The recommendations of this study outline that a mixture of structured sports and unstructured play is very important in junior athletes. The study found the time spent playing structured sport should be no more than twice the time spent participating in unstructured play.
In terms of the total volume of the number of hours spent playing structured sport (training plus match play) - it should be less than the child’s age in years and should not exceed 16 hours per week for late teens. So a ten year old athlete can play up to 10 hours of structured sport a week, but an 18 year old should not exceed 16 hours.
Time off is very important. The recommendations within this research suggests that time off between seasons and time off through the year is vital. The findings suggest that junior athletes should have at least 3 months away from structured sport each year (not necessarily in a row) and at least one month between seasons for the best outcomes with regard to injury prevention.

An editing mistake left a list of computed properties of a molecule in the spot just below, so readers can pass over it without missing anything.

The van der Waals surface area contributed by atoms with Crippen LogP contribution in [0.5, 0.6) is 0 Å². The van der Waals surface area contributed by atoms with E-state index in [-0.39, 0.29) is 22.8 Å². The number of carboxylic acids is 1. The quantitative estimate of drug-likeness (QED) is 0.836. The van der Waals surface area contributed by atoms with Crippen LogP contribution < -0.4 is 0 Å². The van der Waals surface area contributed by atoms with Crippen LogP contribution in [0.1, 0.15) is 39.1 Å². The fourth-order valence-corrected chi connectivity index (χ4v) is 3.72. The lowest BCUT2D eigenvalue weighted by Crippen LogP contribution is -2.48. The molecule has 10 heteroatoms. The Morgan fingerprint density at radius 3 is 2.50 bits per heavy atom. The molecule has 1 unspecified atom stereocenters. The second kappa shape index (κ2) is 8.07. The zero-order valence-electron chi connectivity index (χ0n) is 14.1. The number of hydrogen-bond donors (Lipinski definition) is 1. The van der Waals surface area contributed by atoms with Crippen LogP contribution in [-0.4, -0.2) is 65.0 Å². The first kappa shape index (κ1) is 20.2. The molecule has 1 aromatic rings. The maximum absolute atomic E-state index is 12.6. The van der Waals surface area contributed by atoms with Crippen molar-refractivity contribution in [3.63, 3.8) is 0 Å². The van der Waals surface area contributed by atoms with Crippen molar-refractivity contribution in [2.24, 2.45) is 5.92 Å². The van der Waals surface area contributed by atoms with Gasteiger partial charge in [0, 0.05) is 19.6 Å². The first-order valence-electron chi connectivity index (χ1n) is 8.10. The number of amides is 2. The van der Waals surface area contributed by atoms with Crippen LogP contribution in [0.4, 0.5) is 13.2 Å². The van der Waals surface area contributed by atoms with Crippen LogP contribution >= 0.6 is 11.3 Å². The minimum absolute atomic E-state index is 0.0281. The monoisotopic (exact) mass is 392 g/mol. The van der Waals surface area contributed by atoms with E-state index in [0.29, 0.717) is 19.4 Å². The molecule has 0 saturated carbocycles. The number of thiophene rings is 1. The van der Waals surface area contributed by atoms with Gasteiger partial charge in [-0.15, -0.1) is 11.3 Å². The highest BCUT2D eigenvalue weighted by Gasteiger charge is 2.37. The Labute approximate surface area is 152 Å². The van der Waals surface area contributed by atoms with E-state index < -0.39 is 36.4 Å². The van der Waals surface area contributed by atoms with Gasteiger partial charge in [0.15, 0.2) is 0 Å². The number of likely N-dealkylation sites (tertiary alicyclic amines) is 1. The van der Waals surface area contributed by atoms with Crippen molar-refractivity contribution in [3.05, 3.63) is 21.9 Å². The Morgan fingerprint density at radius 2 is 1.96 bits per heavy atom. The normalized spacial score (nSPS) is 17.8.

When it comes to specialisation, the research suggests that this should be limited until the athlete reaches late teens. Athletes should participate in different sports throughout the year, but not necessarily more than one sport at a time.
Clearly, the recommendations in the paper are one view and general in nature. Recommendations will change based on numerous individual variables including gender, developmental progression and the actual sports involved. Should you have any queries about your child’s participation in sport and injury prevention, please talk to our team at Camberwell Sports and Spinal Medicine.